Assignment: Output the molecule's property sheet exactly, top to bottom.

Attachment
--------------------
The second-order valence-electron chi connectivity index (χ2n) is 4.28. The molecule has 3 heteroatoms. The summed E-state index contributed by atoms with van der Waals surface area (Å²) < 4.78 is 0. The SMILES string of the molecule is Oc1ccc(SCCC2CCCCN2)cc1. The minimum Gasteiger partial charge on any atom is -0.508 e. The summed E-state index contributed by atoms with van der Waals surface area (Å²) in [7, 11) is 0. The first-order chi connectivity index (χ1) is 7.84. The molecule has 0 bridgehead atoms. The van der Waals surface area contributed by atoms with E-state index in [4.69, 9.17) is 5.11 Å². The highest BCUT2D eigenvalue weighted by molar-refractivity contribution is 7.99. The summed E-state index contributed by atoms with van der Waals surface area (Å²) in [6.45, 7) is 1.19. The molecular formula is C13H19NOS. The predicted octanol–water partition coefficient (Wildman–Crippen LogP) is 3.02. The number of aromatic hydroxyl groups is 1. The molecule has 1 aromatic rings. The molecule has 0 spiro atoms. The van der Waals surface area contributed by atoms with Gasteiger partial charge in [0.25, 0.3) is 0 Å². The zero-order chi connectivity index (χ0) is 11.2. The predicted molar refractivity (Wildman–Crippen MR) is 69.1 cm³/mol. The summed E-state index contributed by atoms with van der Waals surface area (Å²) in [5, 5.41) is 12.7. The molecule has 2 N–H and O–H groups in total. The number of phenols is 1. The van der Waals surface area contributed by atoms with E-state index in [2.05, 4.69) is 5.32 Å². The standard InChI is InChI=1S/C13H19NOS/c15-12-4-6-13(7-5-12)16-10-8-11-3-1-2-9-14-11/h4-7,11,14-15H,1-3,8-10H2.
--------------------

The second-order valence-electron chi connectivity index (χ2n) is 4.28. The molecule has 3 heteroatoms. The summed E-state index contributed by atoms with van der Waals surface area (Å²) < 4.78 is 0. The SMILES string of the molecule is Oc1ccc(SCCC2CCCCN2)cc1. The minimum Gasteiger partial charge on any atom is -0.508 e. The summed E-state index contributed by atoms with van der Waals surface area (Å²) in [7, 11) is 0. The first-order chi connectivity index (χ1) is 7.84. The molecule has 0 bridgehead atoms. The van der Waals surface area contributed by atoms with E-state index in [4.69, 9.17) is 5.11 Å². The highest BCUT2D eigenvalue weighted by molar-refractivity contribution is 7.99. The summed E-state index contributed by atoms with van der Waals surface area (Å²) in [6.45, 7) is 1.19. The molecular formula is C13H19NOS. The predicted octanol–water partition coefficient (Wildman–Crippen LogP) is 3.02. The number of aromatic hydroxyl groups is 1. The molecule has 1 aromatic rings. The molecule has 0 spiro atoms. The van der Waals surface area contributed by atoms with Gasteiger partial charge in [0.25, 0.3) is 0 Å². The zero-order chi connectivity index (χ0) is 11.2. The predicted molar refractivity (Wildman–Crippen MR) is 69.1 cm³/mol. The summed E-state index contributed by atoms with van der Waals surface area (Å²) in [5, 5.41) is 12.7. The molecule has 2 N–H and O–H groups in total. The number of phenols is 1. The van der Waals surface area contributed by atoms with E-state index in [2.05, 4.69) is 5.32 Å². The standard InChI is InChI=1S/C13H19NOS/c15-12-4-6-13(7-5-12)16-10-8-11-3-1-2-9-14-11/h4-7,11,14-15H,1-3,8-10H2.